Thursday, November 15, 2018

"White Album" engineers recount tales

Forbes talks with original "White Album" engineers Ken Scott and Chris Thomas here.

Some tidbits:

Scott says: “Just before starting ‘Back In the U.S.S.R.’ in August, Ringo quit the band, so suddenly there was no drummer. Initially Paul played drums. It wasn’t quite good enough, so then both George and John played drums and we made a composite of all of that. Ringo left because he felt unloved. Within a marriage, in the early stages it is ‘Oh my darling, you look so beautiful tonight’ and then after a couple of years it is ‘you look fine, now carry on.’ The Beatles were going through that. No one was telling the others how great they were. Ringo is one of the best rock and roll drummers I have worked with, he was incredible, but nobody was telling him that. He felt unimportant, so he said ‘why am I here’ and just left. The other three all went around to see him and they were all going through the same thing so he returned to the band again. George filled No. 2 studio with flowers and there was a huge ‘Welcome Back Ringo’ over the drum kit; the smell was incredible.”

... George Harrison had demoed his anti-capitalistic rant “Piggies” on acoustic guitar. Thomas, looking for a different instrument, found a harpsichord being used for a classical recording in Abbey Road’s Studio No. 1: “George was playing it and suddenly started on another song. I said, ‘that’s fantastic, it is much better than ‘Piggies.’’ It was ‘Something.’ It was the first time George had played it to anybody and I said: ‘It’s great, we should really do that.’ He said ‘Do you really think it is good? I will give it to Jackie Lomax.’ [Harrison had penned the single ‘Sour Milk Sea’ for Lomax’s first single on the Beatles’ new record label Apple.] Unfortunately I didn’t get my way and only worked on that a bit later.” The song was finally released on the 1969 album Abbey Road.

... George Harrison had demoed his anti-capitalistic rant “Piggies” on acoustic guitar. Thomas, looking for a different instrument, found a harpsichord being used for a classical recording in Abbey Road’s Studio No. 1: “George was playing it and suddenly started on another song. I said, ‘that’s fantastic, it is much better than ‘Piggies.’’ It was ‘Something.’ It was the first time George had played it to anybody and I said: ‘It’s great, we should really do that.’ He said ‘Do you really think it is good? I will give it to Jackie Lomax.’ [Harrison had penned the single ‘Sour Milk Sea’ for Lomax’s first single on the Beatles’ new record label Apple.] Unfortunately I didn’t get my way and only worked on that a bit later.” The song was finally released on the 1969 album Abbey Road.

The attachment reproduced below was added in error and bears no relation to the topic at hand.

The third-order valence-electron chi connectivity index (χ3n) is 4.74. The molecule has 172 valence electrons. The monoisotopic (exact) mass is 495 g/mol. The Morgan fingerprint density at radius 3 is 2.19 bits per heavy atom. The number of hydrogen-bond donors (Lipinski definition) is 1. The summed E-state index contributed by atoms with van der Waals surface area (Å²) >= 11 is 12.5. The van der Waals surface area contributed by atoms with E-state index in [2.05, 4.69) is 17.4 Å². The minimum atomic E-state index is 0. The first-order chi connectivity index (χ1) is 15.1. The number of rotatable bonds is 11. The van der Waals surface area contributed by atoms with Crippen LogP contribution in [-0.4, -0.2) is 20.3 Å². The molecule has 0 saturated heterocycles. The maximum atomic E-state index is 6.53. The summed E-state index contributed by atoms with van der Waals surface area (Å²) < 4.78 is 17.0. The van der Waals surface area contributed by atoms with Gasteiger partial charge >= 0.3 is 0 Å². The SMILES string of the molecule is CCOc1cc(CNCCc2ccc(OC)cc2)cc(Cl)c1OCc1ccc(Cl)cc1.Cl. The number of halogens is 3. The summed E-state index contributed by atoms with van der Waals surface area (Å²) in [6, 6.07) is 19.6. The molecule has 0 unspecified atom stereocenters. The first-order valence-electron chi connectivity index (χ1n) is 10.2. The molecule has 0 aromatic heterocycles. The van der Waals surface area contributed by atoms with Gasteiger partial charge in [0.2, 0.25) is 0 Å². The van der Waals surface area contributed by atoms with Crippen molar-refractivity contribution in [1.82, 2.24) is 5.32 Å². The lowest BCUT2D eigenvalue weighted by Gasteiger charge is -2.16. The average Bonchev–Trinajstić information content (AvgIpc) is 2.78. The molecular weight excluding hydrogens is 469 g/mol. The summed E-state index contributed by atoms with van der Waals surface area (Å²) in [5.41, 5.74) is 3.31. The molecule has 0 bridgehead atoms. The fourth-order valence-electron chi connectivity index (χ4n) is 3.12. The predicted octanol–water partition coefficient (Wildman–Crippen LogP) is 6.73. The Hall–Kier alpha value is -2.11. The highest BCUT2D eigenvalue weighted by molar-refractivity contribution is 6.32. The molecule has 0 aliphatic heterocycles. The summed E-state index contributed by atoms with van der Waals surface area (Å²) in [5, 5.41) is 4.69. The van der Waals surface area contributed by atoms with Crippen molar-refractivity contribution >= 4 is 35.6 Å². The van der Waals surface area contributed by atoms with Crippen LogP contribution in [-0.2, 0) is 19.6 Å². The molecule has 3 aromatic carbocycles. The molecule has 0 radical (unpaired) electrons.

... Scott says: “Far from the album being the sound of a band breaking up, they got on well.” They had some artistic differences and arguments “but it was always over with and forgotten 15 minutes later.”

Thomas says: “Geoff Emerick’s book said they weren’t getting on. When I read that, I could not believe it, because they were very happy times. Every now and again there might be an argument about something. Paul didn’t like ‘Revolution 9’ and in actual fact that track got wrecked. Very early on it was really quite haunting. But the reason they worked in different studios was not because they weren’t talking to each other or going off in a strop or something like that, it was because they had to get the work done and they were on a deadline.”

Scott says: “There was tension at times between George Martin and the band. We were in No 2 mixing ‘Savoy Truffle.’ George Harrison wanted it very high-endy, it was almost painful. We recorded the saxes and he wanted them distorted. George Martin came in halfway through and said ‘’Don’t you think it’s a bit toppy?’ and George Harrison turned around and said ‘Yeah, and that’s the way I want it.’ George Martin just went out.”

Ringo discusses "White Album" reissue, new book, with Rolling Stone

Rolling Stone has a new interview with Ringo here, which includes his thoughts on the new "White Album" anniversary edition and details on his new Genesis Publications photo book, "Another Day in the Life."
“Long, Long, Long” — your drumming on that is mind-blowing.“Yer Blues” is my favorite, only because of we were in a 10-foot room, not that huge room at EMI. And we were like a band again, you know — like a little club band. 
But “Long, Long, Long,” I was talking to Olivia [Harrison, George’s wife] about this. Before, “Long, Long, Long” was actually just part of the album. But with the remaster, it is sensational. So beautiful — it’s very moving. And I didn’t think we got that a hundred years ago, when we made it.


Vintage Paul McCartney Hofner guitars advertising poster